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Pa. Attorney General Josh Shapiro, now the official Democratic nominee to be the next governor of Pennsylvania, was running unopposed in the primary. He’s been waiting the whole race to know his Republican opponent.
After GOP primary voters chose state Sen. Doug Mastriano on Tuesday, Shapiro and his team know it’ll be the opponent they’ve indicated they want to face. What’s unclear is whether their gambit will work.
Mastriano’s apparent primary win caps a meteoric rise since he was first elected in 2019, much of it due to the fallout from the 2020 election. The South Central Pa. legislator became one of the leading voices alleging massive election fraud. He was name-dropped by Donald Trump on Twitter and helped to organize bus trips to the Capitol on Jan. 6. On Saturday, Mastriano officially won Trump’s endorsement for Pa. governor
To Shapiro and state Democrats — and the Republican machine that attempted a hail mary to prevent Mastriano from taking the GOP nomination — this track record will turn off swing voters and help the Dems retain the Governor’s seat.
Others aren’t so sure. “I’m not convinced that his [Mastriano’s] brand of politics is enough to turn off the majority of the general electorate,” said Mustafa Rashed of Bellevue Strategies, a Pennsylvania political consulting firm.
The Shapiro-Mastriano contest will be among the most watched in the nation, seen as a test of Trump’s grasp on the modern Republican party, and a bellwether for a coalition that could put the former president in a winnable position two years from now.
It also puts a lot on the line for Pennsylvanians, as the two candidates have vastly differing opinions on reproductive rights and “electoral reform.”
During the primary, Shapiro’s campaign paid for an ad spotlighting Mastriano, sharing views like the retired colonel’s support for complete abortion bans and his advocacy for an audit of the 2020 election. The ad paints a pretty clear picture, stating, “If Mastriano wins, it’s a win for what Donald Trump stands for.”
That tactic has been unsuccessful for several past Democratic candidates who believed they could wield anti-Trump sentiment to their benefit, including Hilary Clinton in 2016 and Terry McAuliffe’s losing 2021 campaign to Virginia Governor Glenn Youngkin.
Rashed, the political consultant, said he expects a hard fight that will not come cheap. “You take a look at how $100 million was spent in Georgia in 2020,” he said, “and you should expect that that same amount of money be spent in Pennsylvania.”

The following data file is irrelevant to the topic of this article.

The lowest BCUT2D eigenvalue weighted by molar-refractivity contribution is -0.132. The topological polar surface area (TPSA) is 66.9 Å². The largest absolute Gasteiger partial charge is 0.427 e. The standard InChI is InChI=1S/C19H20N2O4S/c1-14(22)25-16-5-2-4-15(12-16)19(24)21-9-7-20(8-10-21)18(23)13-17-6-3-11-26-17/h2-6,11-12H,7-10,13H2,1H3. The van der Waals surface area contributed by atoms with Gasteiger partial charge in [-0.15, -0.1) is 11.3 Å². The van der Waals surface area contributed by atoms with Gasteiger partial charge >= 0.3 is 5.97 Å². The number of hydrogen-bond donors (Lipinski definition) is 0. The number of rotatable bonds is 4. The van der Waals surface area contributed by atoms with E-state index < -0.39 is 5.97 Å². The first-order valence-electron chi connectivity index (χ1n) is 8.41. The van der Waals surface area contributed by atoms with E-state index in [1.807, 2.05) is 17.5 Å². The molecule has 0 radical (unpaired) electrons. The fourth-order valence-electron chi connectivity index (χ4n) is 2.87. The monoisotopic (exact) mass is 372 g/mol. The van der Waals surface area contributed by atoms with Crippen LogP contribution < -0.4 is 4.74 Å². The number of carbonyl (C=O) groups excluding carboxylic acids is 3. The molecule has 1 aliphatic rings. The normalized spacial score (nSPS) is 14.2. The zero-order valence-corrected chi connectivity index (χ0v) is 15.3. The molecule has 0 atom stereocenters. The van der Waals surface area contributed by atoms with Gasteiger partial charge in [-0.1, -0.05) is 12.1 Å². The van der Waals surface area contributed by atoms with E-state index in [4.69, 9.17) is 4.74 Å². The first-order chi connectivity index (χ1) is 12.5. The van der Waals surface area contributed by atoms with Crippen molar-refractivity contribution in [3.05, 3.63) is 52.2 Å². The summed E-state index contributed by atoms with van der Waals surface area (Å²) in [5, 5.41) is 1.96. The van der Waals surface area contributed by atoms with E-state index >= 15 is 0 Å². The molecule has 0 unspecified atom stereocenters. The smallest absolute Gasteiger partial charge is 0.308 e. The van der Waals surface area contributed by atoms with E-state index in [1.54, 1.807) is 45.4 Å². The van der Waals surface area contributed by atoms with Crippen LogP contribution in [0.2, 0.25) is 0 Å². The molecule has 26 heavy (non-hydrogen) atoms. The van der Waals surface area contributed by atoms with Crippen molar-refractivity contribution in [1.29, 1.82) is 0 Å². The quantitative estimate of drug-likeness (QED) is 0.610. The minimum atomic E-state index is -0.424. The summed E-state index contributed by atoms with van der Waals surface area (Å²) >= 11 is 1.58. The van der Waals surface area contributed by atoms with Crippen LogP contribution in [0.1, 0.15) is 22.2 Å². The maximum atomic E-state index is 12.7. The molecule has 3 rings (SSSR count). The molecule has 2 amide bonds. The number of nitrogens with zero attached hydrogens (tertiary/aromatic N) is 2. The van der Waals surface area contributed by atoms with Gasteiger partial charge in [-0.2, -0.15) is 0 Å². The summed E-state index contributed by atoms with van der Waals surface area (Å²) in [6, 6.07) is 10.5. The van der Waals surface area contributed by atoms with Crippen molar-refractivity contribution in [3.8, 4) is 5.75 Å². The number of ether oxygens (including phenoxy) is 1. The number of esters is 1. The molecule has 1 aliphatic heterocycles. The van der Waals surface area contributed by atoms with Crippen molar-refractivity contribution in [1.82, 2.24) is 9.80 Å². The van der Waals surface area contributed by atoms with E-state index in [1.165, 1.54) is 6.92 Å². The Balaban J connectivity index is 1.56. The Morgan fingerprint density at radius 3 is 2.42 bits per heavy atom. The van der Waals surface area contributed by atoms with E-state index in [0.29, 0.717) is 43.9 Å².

There are more registered Democrats in the commonwealth than Republicans — mostly clustered in the two big cities, Philadelphia and Pittsburgh — but recent reports show the statewide margin may be narrowing.
That means a lot of ads, Rashed predicted, including “shady advertising that’s hard to identify who’s paying for it.”
It also means both parties will need to chase after the same voters, Rashed said. “The ever quintessential search for that independent moderate voter is going to be front and center.”
Lieutenant governor candidates are much more similar
Shapiro will be campaigning this fall with the lieutenant governor candidate he endorsed. Austin Davis successfully used that boost to win the Democratic primary, taking a comfortable lead against state Rep. Brian Sims and business owner Ray Sosa.
Davis was elected as state representative for the 35th District in Allegheny County in 2018, after steady involvement in politics that stretches back to his high school years.
On the Republican side of the lieutenant governor primary, Carrie Lewis DelRosso surged to a sizable lead in a nine-person pool of candidates, more than 10 points ahead of Rick Saccone in second place. DelRosso, a state representative for the 33rd legislative District, upset the Pa. House minority leader in 2020 and looks to be the upsetter again; her candidacy didn’t generate the same media attention as some of her opponents.
Davis versus DelRosso would be a showdown between two Allegheny County representatives, as Davis serves the nearby 35th District.
DelRosso is much more of an establishment Republican than Mastriano. She received Commonwealth Partners’ endorsement, the same Republican organization that made a last-ditch attempt to put the kibosh on Mastriano’s campaign.
DelRosso also raised more money than Mastriano in the primary’s final month, largely due to a $1.5 million donation from the Commonwealth Children’s Choice Fund. Other donations from fellow representatives like Mike Armanini and the Mid-Atlantic Laborers’ Political League hint at a base of support that could translate to a widely supported campaign.